Oracle may have accumulated a vast array of products, but it has also added value and tightly integrated them, executives said during a keynote address Monday at the OpenWorld conference in San Francisco.
Through a series of demonstrations, Oracle officials seemed intent on answering critics who say the vendor's acquisition spree has resulted in a Frankenstein monster-like mish-mash of components.
One demo showed how Oracle has tied the Primavera project planning products it acquired last year back to its ERP (enterprise resource planning) software.
Primavera business unit head Joel Koppelman showed how the integrations could be used to balance the availability of skilled workers against project timelines. "The minute you start to delay a project, they're all affected. What you really want to be able to do is model those changes," he said.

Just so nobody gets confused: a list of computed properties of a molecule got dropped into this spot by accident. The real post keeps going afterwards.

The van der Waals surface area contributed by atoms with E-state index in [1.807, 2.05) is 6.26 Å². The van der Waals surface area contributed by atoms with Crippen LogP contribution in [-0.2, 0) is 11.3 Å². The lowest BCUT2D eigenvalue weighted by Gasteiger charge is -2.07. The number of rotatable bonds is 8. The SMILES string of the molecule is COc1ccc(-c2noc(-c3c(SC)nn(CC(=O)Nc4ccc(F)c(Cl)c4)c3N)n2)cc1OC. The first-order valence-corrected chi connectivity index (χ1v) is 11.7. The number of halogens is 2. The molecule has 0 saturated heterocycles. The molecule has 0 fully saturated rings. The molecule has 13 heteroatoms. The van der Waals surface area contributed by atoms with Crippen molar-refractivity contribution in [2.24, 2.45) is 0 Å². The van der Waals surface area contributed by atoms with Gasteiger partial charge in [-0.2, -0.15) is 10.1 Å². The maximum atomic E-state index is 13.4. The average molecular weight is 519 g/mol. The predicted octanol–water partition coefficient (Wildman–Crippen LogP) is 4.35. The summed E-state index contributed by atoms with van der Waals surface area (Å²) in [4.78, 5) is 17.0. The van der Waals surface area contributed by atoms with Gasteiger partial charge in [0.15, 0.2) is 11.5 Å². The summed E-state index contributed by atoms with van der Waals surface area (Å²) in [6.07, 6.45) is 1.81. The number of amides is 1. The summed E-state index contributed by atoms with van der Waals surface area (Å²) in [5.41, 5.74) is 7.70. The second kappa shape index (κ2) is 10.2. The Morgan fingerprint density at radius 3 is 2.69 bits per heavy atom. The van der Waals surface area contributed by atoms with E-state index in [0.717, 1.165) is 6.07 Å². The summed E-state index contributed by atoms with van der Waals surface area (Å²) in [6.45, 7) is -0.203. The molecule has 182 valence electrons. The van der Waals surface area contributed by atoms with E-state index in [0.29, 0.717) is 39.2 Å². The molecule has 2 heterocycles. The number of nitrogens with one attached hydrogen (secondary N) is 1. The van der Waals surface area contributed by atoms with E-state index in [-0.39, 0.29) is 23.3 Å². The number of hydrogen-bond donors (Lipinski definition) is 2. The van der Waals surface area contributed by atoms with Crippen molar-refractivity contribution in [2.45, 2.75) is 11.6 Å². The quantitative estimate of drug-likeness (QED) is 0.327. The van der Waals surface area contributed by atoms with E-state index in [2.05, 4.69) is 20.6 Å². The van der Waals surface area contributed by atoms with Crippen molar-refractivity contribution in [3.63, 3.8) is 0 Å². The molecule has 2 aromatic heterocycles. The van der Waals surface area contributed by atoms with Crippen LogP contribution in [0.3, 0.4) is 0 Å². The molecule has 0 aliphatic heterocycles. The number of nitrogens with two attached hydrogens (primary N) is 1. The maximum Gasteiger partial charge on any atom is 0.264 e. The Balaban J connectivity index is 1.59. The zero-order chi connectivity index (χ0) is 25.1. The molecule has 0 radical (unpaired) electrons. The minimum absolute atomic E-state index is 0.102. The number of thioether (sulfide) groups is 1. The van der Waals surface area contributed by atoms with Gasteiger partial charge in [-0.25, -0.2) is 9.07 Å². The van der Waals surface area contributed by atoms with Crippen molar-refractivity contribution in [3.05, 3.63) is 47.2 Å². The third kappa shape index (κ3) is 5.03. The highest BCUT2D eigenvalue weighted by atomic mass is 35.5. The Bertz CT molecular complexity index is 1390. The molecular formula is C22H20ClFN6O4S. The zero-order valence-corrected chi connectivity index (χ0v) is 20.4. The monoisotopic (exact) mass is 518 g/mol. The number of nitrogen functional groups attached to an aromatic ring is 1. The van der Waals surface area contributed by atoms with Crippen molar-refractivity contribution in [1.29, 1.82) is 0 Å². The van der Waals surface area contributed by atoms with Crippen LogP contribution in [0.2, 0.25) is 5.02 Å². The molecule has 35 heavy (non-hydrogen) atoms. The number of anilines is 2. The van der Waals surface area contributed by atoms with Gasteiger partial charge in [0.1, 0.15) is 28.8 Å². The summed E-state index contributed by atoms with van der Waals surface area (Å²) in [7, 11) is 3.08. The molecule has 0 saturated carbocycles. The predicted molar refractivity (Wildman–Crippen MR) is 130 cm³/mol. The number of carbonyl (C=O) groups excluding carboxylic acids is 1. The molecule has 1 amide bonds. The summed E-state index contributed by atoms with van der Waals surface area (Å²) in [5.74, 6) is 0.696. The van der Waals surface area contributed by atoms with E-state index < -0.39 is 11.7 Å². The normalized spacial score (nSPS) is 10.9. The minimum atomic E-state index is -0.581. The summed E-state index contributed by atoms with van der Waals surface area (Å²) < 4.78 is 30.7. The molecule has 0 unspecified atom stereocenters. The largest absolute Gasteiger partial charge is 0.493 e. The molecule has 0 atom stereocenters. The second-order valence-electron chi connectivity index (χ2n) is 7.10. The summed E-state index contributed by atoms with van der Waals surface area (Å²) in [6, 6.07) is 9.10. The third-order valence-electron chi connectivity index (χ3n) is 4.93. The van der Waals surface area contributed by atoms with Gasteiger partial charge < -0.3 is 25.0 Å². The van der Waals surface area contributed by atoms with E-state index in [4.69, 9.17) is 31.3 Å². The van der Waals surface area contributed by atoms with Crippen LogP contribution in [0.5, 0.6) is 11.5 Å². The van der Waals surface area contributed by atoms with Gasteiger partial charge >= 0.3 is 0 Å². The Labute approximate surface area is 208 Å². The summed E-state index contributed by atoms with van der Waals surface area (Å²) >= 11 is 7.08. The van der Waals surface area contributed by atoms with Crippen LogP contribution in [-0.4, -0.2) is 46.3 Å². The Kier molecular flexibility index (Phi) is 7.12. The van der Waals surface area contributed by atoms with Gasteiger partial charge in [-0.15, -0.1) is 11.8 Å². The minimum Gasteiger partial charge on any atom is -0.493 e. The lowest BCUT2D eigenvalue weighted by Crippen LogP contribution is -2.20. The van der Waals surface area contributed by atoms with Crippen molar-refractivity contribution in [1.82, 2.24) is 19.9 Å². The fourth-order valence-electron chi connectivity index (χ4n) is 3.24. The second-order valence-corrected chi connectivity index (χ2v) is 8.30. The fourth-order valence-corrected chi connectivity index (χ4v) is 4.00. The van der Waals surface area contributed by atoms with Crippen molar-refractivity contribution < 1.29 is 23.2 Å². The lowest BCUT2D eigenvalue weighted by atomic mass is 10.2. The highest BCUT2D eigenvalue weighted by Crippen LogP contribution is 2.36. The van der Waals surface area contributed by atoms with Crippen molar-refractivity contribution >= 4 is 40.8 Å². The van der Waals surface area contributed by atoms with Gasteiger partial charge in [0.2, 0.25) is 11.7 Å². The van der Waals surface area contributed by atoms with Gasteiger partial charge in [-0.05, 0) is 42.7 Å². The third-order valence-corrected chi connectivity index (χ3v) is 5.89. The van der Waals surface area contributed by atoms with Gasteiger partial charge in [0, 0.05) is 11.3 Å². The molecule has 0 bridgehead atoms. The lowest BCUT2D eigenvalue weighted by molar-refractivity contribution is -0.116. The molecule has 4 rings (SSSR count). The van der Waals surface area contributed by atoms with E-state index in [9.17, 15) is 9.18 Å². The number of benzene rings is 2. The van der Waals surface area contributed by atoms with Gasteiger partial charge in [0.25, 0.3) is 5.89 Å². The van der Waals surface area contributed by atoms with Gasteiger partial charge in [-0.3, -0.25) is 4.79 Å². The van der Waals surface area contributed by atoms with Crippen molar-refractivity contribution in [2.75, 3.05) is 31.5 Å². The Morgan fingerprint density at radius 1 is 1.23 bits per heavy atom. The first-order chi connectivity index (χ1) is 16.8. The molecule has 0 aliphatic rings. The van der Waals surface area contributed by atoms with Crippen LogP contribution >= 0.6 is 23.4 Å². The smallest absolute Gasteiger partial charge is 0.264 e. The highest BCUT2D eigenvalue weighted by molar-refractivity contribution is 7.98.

Another demonstration showcased a product aimed at helping fashion companies maximize their profits. The software uses Fusion middleware to tie together the ProfitLogic retail software Oracle acquired in 2005 with BI (business intelligence) tools and the WebCenter portal.
"The pieces matter, but fitting it together is where all the value is," said Oracle president and CFO Safra Catz.
Beyond the keynote and demonstrations, Oracle on Monday also announced Application Integration Architecture Release 2.5, the latest installment of its prebuilt packs for tying together processes and applications.
The release includes 10 new "cross-industry" packs and six new packs aimed at specific verticals.
Not everyone at the show was buying into Oracle's middleware pitch.
Representatives of ActiveVOS, which makes a product that competes with Oracle's SOA Suite, capered on street corners outside the Moscone Center wearing comical black-and-white prisoners' garb, begging passers-by to "free" them from the alleged higher cost and constraints of owning SOA Suite.